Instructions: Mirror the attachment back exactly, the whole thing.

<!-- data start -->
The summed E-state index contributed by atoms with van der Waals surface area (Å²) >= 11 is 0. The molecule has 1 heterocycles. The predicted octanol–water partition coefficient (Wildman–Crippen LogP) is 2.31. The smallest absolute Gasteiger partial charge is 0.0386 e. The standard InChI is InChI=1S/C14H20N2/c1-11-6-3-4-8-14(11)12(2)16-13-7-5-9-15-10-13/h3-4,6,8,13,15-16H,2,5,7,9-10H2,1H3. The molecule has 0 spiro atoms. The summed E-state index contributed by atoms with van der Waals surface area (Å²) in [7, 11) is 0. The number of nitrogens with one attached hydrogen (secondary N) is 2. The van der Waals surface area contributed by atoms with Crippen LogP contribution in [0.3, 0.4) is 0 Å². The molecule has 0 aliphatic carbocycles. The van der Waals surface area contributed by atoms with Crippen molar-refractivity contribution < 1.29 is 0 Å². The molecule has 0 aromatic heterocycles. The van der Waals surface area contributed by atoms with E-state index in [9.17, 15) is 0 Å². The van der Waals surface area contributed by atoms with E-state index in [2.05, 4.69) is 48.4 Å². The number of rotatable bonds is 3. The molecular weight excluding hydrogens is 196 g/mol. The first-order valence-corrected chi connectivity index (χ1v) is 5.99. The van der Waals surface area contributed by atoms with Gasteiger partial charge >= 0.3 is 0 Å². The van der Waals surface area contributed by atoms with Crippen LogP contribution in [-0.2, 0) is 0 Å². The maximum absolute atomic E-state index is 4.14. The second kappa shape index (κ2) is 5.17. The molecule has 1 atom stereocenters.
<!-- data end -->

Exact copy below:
The summed E-state index contributed by atoms with van der Waals surface area (Å²) >= 11 is 0. The molecule has 1 heterocycles. The predicted octanol–water partition coefficient (Wildman–Crippen LogP) is 2.31. The smallest absolute Gasteiger partial charge is 0.0386 e. The standard InChI is InChI=1S/C14H20N2/c1-11-6-3-4-8-14(11)12(2)16-13-7-5-9-15-10-13/h3-4,6,8,13,15-16H,2,5,7,9-10H2,1H3. The molecule has 0 spiro atoms. The summed E-state index contributed by atoms with van der Waals surface area (Å²) in [7, 11) is 0. The number of nitrogens with one attached hydrogen (secondary N) is 2. The van der Waals surface area contributed by atoms with Crippen LogP contribution in [0.3, 0.4) is 0 Å². The molecule has 0 aliphatic carbocycles. The van der Waals surface area contributed by atoms with Crippen molar-refractivity contribution < 1.29 is 0 Å². The molecule has 0 aromatic heterocycles. The van der Waals surface area contributed by atoms with E-state index in [9.17, 15) is 0 Å². The van der Waals surface area contributed by atoms with E-state index in [2.05, 4.69) is 48.4 Å². The number of rotatable bonds is 3. The molecular weight excluding hydrogens is 196 g/mol. The first-order valence-corrected chi connectivity index (χ1v) is 5.99. The van der Waals surface area contributed by atoms with Gasteiger partial charge >= 0.3 is 0 Å². The van der Waals surface area contributed by atoms with Crippen LogP contribution in [-0.2, 0) is 0 Å². The maximum absolute atomic E-state index is 4.14. The second kappa shape index (κ2) is 5.17. The molecule has 1 atom stereocenters.